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From Ben Johnson to Lance Armstrong, with countless others in-between, there has been no shortage of high-profile doping scandals to shake the sporting world in recent decades.

But while sport’s governing bodies have made significant strides in combating the use of performance-enhancing drugs (PEDs) at the top level, more needs to be done to tackle the problem further down the ladder – including among our budding stars of the future.

A new study published by the University of Birmingham makes for worrying reading, highlighting the environmental factors that could facilitate widespread use of steroids and other PEDs in sport. Particularly concerning is the growing trend for young athletes, still in their teens, to start doping in order to give themselves a chance of making it at the highest level. Getting this under control requires intervention from the governing bodies of all sports – it is not enough for them simply to focus their efforts on a core group of established elite athletes.

Birmingham researchers interviewed athletes from a range of team and individual sports, who either use PEDs or have done so in the past, to gather insight into the psychological and social mechanisms through which they rationalise their actions. Use of these mechanisms – referred to collectively as moral disengagement – has been established across a range of sporting and non-sporting contexts as being a foundation of transgressive behaviour. This includes downplaying the harmful consequences of PED use or shifting the responsibility on to others, such as teammates and coaches.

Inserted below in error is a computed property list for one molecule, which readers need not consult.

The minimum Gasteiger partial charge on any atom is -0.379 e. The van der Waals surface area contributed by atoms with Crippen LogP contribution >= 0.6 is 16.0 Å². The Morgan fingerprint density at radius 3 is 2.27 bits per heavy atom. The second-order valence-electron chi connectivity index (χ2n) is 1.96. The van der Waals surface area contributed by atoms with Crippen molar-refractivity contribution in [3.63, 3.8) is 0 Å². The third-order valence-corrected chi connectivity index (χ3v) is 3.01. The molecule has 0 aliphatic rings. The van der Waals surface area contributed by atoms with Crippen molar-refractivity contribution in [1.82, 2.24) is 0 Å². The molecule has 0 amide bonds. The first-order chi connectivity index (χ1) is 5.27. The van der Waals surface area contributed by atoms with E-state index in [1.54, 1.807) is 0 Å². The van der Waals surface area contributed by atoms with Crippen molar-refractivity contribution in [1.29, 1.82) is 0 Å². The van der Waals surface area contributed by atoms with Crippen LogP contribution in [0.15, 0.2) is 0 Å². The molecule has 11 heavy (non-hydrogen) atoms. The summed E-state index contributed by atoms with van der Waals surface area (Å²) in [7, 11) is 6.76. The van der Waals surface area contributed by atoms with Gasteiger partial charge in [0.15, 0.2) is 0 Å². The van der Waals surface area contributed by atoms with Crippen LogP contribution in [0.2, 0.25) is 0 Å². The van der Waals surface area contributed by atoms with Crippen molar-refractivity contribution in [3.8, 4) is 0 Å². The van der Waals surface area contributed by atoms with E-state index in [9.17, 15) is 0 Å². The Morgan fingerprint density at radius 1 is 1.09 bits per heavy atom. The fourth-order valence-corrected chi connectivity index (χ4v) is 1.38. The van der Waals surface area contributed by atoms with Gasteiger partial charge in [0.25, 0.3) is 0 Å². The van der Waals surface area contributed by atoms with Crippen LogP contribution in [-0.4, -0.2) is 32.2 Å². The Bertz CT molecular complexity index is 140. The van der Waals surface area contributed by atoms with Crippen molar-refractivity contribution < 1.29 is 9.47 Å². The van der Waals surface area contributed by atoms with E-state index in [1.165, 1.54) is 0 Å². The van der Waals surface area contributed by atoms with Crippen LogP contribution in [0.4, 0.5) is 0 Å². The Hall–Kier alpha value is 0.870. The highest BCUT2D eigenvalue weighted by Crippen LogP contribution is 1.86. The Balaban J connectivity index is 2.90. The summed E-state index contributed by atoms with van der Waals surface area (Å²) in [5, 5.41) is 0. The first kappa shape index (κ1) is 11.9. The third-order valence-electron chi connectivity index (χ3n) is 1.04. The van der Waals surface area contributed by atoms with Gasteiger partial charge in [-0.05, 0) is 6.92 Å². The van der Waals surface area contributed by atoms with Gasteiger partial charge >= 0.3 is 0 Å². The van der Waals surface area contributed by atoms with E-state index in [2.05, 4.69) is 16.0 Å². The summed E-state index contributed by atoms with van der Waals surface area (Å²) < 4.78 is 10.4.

There is quite clearly a sliding scale of nutritional and pharmacological supplementation at play here. Interviewees in the study talked about how they, and fellow users, would start out by using legal supplements such as protein shakes to help with training. However, over time the effectiveness of such products is perceived to fade as athletes reach an apparent plateau in their development.

It is at this point that some athletes start to seek further forms of supplementation to help their continued development, including prohibited substances such as PEDs. Quite often, athletes will initially use PEDs in the form of pills, before looking for further performance enhancement through injectable PEDs. The fear of not developing is what drives them to take it to the next level.

Also prevalent across all sports is the reliance on fellow users and suppliers as primary sources of information on PEDs, with friends and family being kept in the dark – further evidence of a closed world that makes changing the mentality of individuals increasingly difficult without holistic changes in culture.

Eradicating usage at the elite level fails to address these deeply concerning trends and does little to help the emerging generation of teenage athletes that is becoming comfortable with the use of PEDs as a means of improving training performance.

Ruling bodies must devise strategies to undermine the environmental factors and develop educational programmes aimed at preventing a doping epidemic among young sportspeople. This much-needed change in culture can only be achieved through targeted education of individual athletes, coaches and physiotherapists.

The 2015 World Anti-Doping Agency code rightly emphasises the important role played by those in athletes’ support networks in facilitating PED use, but even family members need to be educated so that they can recognise key periods for intervention – such as training plateaus – when appropriate advice and support may prevent their children seeking out prohibited means of performance enhancement.

Dr Ian Boardley
Lecturer in Sport Psychology and Education, University of Birmingham